Director of Product Management
In acquiring and implementing new technologies, what’s the one or two most common mistakes HR organizations make?
Any time you add a brand new element to an organization, it requires alignment on shared and measurable goals, and out of all your goals, there should be one goal to rule them all. In product management, we commonly refer to this as a North Star Metric. Leaders must ask themselves what they are trying to improve and outline how they will measure that within a certain timeframe. The pursuit of a North Star Metric provides accountability across all those involved on an initiative. Two potential North Star Metrics you could choose are Productivity and Engagement; choose one to rule over the other in every strategic decision you make, and figure out how to measure it. If your team can’t agree on one, can’t measure it, or forget to drive all decisions in pursuit of it, then your results are going to be less impactful than they could be.
Are there certain strategies that are more effective than others when it comes to getting your workforce to use new HR technologies being put in place?
HR organizations should approach the adoption of technology similar to how one would host a great party. Make sure you prep and plan for a magical experience, so that when your guests start to arrive, they are welcomed warmly and provide them with compelling and relevant content so they immediately get why they’re there. Just like a party, no one wants to be the first person to arrive, so this is really important for them to feel like they’ve already arrived to a happening party. With dozens of technologies at an employee’s disposal, we should be creating captivating and useful programs that are worth the time investment. And in terms of implementation strategies, interoperability allows new technologies to be successful, especially in the workplace. Rather than taking on the challenge of inviting people to an unfamiliar party, consider bringing your valuable new technology to where the party already is happening!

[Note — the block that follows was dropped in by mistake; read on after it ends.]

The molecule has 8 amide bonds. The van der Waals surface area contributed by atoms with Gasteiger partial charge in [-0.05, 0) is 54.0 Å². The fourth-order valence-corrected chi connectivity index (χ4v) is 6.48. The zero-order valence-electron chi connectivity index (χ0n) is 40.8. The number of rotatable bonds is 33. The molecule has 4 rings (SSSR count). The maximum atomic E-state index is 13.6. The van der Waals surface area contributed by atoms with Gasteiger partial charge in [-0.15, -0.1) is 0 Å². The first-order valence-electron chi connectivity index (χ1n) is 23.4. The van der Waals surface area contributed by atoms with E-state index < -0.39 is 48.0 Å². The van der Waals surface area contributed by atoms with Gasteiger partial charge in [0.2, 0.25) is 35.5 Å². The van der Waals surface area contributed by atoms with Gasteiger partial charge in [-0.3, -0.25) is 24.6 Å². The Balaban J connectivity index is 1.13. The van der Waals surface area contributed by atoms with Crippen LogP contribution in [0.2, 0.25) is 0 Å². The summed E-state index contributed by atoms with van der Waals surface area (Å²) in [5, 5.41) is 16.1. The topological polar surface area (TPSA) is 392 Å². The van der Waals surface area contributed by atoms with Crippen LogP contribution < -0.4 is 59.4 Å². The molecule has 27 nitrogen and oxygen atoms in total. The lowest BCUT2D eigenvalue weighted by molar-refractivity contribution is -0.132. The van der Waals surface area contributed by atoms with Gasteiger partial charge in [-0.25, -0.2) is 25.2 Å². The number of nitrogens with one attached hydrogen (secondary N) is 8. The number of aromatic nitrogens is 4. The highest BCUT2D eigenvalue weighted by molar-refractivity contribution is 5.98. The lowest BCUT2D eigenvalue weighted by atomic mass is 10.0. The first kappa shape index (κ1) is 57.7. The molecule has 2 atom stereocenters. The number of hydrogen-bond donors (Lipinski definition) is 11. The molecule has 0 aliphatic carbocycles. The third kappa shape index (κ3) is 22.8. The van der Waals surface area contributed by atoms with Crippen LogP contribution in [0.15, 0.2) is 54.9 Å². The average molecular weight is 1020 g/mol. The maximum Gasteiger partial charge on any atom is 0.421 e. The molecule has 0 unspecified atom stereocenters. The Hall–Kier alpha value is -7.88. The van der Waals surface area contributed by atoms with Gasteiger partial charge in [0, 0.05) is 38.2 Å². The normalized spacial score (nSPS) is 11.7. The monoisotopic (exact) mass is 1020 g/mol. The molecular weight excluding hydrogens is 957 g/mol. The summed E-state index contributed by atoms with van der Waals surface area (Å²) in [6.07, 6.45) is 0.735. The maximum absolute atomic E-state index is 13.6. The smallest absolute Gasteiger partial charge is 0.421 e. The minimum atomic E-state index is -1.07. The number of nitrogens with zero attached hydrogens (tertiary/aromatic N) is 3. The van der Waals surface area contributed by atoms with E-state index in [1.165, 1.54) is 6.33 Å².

How is HR technology changing the way people work?
We’ve made great strides in creating better work environments and people-first talent strategies, and have empowered HR leaders with data and tools to give them a voice at the table. Now, it’s all about the harmonious alignment between what the organization needs and what the employee desires, which is evolving in an increasingly dynamic world. As adaptability becomes more valued than ever, throughout their careers employees want to continuously check in on where they stand, how they’re progressively realizing their career aspirations, and what their options are. Across the board, technology in the HR space provides leaders and employees with the definition of success within the specific context of the organization. That’s something that you can’t typically get from Google, YouTube or Wikipedia, and something that HR is best-suited to provide, but only in partnership with business leaders and employees. Everyone is beginning to understand that realizing your talent’s career goals by proactively adopting new technologies is not only good for your people, but will make a lasting impact on the business’s culture and bottom line.